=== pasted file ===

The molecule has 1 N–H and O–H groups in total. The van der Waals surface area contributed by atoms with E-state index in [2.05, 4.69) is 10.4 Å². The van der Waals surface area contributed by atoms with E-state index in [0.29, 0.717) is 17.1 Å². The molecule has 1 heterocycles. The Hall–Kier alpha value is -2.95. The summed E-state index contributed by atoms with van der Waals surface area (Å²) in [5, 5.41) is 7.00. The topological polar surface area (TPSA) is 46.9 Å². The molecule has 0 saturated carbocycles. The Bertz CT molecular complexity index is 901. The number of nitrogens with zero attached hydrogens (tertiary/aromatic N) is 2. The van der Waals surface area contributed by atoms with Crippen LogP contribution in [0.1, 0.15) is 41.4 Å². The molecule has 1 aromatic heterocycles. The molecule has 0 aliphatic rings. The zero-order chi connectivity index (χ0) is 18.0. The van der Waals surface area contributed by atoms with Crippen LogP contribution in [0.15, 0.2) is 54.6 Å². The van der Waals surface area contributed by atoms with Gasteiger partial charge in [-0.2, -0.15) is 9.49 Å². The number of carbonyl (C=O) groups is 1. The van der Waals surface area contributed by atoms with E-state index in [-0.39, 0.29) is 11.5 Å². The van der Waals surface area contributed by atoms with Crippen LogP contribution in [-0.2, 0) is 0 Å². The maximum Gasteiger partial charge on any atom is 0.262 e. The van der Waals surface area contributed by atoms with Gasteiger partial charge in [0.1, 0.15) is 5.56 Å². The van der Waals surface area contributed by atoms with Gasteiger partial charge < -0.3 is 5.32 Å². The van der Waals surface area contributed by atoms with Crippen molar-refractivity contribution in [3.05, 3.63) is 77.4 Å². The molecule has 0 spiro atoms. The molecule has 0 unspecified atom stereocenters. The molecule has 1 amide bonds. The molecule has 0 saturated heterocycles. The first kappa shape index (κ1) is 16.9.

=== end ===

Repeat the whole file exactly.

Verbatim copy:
The molecule has 1 N–H and O–H groups in total. The van der Waals surface area contributed by atoms with E-state index in [2.05, 4.69) is 10.4 Å². The van der Waals surface area contributed by atoms with E-state index in [0.29, 0.717) is 17.1 Å². The molecule has 1 heterocycles. The Hall–Kier alpha value is -2.95. The summed E-state index contributed by atoms with van der Waals surface area (Å²) in [5, 5.41) is 7.00. The topological polar surface area (TPSA) is 46.9 Å². The molecule has 0 saturated carbocycles. The Bertz CT molecular complexity index is 901. The number of nitrogens with zero attached hydrogens (tertiary/aromatic N) is 2. The van der Waals surface area contributed by atoms with Crippen LogP contribution in [0.1, 0.15) is 41.4 Å². The molecule has 1 aromatic heterocycles. The molecule has 0 aliphatic rings. The zero-order chi connectivity index (χ0) is 18.0. The van der Waals surface area contributed by atoms with Crippen LogP contribution in [0.15, 0.2) is 54.6 Å². The van der Waals surface area contributed by atoms with Gasteiger partial charge in [-0.2, -0.15) is 9.49 Å². The number of carbonyl (C=O) groups is 1. The van der Waals surface area contributed by atoms with E-state index in [-0.39, 0.29) is 11.5 Å². The van der Waals surface area contributed by atoms with Crippen LogP contribution in [-0.2, 0) is 0 Å². The maximum Gasteiger partial charge on any atom is 0.262 e. The van der Waals surface area contributed by atoms with Gasteiger partial charge in [0.1, 0.15) is 5.56 Å². The van der Waals surface area contributed by atoms with Gasteiger partial charge < -0.3 is 5.32 Å². The van der Waals surface area contributed by atoms with Crippen molar-refractivity contribution in [3.05, 3.63) is 77.4 Å². The molecule has 0 spiro atoms. The molecule has 0 unspecified atom stereocenters. The molecule has 1 amide bonds. The molecule has 0 saturated heterocycles. The first kappa shape index (κ1) is 16.9.